High-performance suspension components are designed to promote confident handling and provide a dramatic improvement in rider comfort compared to previous CVO models.
Front suspension is 47 mm SHOWA inverted forks designed to promote confident handling by keeping the tyre in contact with the road surface. Front suspension travel is 4.60 inches (117 mm).
Rear suspension travel is 3.0 inches (76 mm), a 50 percent increase in travel compared to comparable 2022 Grand American Touring models. SHOWA dual outboard emulsion technology shock absorbers feature a new remote hydraulic pre-load adjustment knob located forward of the left saddlebag. Adjustments can easily be made to rear suspension preload without tools or removal of the saddlebag to accommodate up to an additional 100 pounds of cargo loading or short-term passenger adjustments beyond the primary suspension loading condition. Pre-load adjustment for the primary loading condition (the condition that the bike will most often be used in, for example rider only or rider plus passenger) is accomplished by removing the right saddlebag and adjusting the threaded preload adjuster with the provided spanner tool. Rear suspension rebound damping is also adjustable to provide ideal suspension performance across a wide range of loading conditions. Adjustment is made using a dial on the bottom of each shock absorber, which requires removal of the saddlebags.
Braking provided by premium Brembo components offer outstanding braking feel and performance for added rider confidence. Dual front disc brakes feature new radially mounted four-piston Brembo calipers designed to offer the rider more braking power. The front brake rotor diameter is increased to 320 mm from 300 mm (previous models). The single rear brake features a four-piston Brembo cal liper. Rear brake rotor diameter is 300 mm.
Lighting is all-LED, designed to deliver style, outstanding performance, and to help make the motorcycle conspicuous to other motorists. The LED headlamps are designed to produce an even spread of light, eliminating distracting “hot spots.”
New signature lighting on both models includes one element surrounding the headlamp plus elements extending along the left and right sides of the fairing. The result is signature lighting with a distinct appearance that identifies these motorcycles as the new CVO models. A shutdown sequence keeps the signature lighting illuminated for 10 seconds after vehicle is turned off, a dramatic effect curb side.
Front turn signals are integrated within the fairing behind the same lens used for the signature lighting. The signals are eye-catching and create a smooth, integrated look for the front of the motorcycle. Combination rear brake/tail/signal lighting is located between the rear fender and the saddlebags.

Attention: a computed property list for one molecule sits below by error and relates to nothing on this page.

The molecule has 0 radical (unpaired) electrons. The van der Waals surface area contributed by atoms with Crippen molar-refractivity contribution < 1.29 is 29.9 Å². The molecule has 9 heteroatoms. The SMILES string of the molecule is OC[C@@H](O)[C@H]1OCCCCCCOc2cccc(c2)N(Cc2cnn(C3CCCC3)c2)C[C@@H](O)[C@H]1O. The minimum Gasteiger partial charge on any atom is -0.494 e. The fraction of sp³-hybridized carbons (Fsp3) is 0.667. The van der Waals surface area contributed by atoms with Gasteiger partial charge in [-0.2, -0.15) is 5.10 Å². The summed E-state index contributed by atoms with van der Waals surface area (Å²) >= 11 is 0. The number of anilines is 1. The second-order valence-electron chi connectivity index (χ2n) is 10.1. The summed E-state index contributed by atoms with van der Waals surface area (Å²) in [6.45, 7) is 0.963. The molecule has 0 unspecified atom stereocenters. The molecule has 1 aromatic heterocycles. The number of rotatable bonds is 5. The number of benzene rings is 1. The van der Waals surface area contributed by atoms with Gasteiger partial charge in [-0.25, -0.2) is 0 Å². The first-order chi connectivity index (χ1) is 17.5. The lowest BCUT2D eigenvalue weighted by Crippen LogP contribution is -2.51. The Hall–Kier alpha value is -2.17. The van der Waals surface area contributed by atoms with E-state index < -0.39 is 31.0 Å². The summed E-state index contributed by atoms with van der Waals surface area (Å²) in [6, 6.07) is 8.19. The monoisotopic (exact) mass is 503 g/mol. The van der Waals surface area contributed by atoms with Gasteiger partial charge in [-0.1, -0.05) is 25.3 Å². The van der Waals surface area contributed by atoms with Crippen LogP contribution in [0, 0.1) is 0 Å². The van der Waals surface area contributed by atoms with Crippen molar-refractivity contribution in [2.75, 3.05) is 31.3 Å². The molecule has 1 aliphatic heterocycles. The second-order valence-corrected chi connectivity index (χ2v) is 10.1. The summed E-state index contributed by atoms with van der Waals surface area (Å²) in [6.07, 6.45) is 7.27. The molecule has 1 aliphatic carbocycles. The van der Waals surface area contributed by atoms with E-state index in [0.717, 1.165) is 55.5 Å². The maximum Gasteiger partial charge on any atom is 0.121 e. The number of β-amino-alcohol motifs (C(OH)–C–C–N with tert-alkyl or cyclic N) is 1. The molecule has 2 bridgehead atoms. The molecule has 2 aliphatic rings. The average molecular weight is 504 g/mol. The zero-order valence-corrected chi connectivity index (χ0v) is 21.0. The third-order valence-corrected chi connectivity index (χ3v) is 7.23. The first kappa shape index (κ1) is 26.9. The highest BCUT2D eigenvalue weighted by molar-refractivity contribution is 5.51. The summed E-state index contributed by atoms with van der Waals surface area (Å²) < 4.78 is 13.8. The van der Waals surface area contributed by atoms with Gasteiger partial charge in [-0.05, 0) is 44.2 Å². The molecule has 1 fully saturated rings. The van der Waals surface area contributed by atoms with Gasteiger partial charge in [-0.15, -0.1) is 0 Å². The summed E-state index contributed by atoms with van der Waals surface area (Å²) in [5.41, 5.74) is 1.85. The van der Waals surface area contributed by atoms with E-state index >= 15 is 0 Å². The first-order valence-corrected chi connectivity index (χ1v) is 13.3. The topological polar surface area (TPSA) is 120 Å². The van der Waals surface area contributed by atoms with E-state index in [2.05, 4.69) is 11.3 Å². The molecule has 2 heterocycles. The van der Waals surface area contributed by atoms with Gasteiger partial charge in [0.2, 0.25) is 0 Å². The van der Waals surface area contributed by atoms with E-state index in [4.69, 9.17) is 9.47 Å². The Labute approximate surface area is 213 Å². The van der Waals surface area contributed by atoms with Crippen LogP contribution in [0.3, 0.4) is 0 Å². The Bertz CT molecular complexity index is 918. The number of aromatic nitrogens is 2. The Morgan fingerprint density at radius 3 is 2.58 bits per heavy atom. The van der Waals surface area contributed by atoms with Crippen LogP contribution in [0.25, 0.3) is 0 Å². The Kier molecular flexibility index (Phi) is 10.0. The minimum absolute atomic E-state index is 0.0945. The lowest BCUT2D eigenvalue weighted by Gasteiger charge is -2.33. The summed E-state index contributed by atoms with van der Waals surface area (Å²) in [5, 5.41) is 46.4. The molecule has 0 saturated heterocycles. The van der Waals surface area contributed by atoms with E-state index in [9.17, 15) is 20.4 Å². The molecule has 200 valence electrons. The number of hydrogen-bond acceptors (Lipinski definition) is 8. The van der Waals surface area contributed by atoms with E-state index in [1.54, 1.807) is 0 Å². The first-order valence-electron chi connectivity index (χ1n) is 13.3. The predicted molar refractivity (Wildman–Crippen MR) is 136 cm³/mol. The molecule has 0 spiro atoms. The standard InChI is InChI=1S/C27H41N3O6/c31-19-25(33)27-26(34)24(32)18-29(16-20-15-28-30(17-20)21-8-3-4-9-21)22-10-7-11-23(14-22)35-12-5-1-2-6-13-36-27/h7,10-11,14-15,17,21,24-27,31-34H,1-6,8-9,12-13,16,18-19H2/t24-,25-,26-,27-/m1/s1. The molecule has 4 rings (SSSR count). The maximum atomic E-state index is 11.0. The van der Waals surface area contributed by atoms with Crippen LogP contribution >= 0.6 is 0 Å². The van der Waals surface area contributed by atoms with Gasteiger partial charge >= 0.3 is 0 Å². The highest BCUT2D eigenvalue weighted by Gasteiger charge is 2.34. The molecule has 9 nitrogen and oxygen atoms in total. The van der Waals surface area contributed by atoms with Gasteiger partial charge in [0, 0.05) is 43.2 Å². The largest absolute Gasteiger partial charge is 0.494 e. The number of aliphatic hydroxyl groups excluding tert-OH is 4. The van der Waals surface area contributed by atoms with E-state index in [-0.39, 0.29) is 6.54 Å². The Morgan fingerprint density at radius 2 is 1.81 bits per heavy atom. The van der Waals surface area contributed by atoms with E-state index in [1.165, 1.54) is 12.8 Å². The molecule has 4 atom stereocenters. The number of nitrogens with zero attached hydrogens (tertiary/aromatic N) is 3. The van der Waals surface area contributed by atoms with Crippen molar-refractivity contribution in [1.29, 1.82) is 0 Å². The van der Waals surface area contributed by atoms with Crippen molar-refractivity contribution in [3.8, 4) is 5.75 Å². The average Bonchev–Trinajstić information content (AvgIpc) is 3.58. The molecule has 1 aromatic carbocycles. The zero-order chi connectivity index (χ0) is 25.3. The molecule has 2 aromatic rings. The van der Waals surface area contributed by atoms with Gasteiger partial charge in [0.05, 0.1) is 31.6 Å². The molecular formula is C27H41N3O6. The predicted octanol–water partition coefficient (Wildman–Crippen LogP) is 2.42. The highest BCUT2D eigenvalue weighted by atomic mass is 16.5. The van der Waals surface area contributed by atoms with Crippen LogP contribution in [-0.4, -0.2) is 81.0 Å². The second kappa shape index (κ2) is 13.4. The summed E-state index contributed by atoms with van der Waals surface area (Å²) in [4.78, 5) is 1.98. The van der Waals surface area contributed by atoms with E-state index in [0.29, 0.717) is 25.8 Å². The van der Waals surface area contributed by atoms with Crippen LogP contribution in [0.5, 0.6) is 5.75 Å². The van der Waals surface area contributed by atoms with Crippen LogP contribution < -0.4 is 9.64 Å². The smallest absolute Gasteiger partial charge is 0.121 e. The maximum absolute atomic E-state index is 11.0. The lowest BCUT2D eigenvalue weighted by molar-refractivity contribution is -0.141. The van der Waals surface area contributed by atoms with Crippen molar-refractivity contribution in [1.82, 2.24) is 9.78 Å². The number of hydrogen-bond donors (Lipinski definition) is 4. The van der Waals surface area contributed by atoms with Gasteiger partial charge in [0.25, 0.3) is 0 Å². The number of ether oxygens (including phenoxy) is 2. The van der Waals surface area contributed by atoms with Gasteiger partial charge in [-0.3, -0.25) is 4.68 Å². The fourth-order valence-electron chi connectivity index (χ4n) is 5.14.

Rider Safety Enhancements by Harley-Davidson, a collection of technologies designed to enhance rider confidence during unexpected situations or adverse road conditions, are featured on the CVO Street Glide and CVO Road Glide models. Rider Safety Enhancements are designed to match motorcycle performance to available traction during acceleration, deceleration and braking. The systems are electronic and utilise the latest chassis control, electronic brake control and powertrain technology. These models include the following elements of Rider Safety Enhancements by Harley-Davidson:
- Cornering Electronically Linked Brakes (C-ELB)
- Cornering ABS (C-ABS)
- Cornering Traction Control (C-TCS) with modes
- Cornering Drag Torque Slip Control (C-DTSC)
- Vehicle Hold Control (VHC)
- Tyre Pressure Monitoring (TPMS)
Aero and Thermal Comfort are informed by all-new fairings with a “floating” windshield design, part of a completely new aerodynamic system. Each aero system element was created using CFD (computational fluid dynamics) tools, wind tunnel analysis and real-world subjective testing with an emphasis on reducing rider helmet buffeting at highway speed. Many riders will find that the combination of improved aero design and adjustable elements results in a significant improvement in overall aero comfort compared to the fairing/windshield combination of previous Grand American Touring models.
In wind tunnel testing, subjective helmet buffeting is reduced by an average of 60 percent compared to equivalent 2022 models.
The new adjustable control vane in the fairing centre vent of both models allows the rider to dial in airflow for comfort in most conditions and riding gear choices. The fairing vent balances air pressure behind the fairing to minimise helmet buffeting at speed for rider comfort.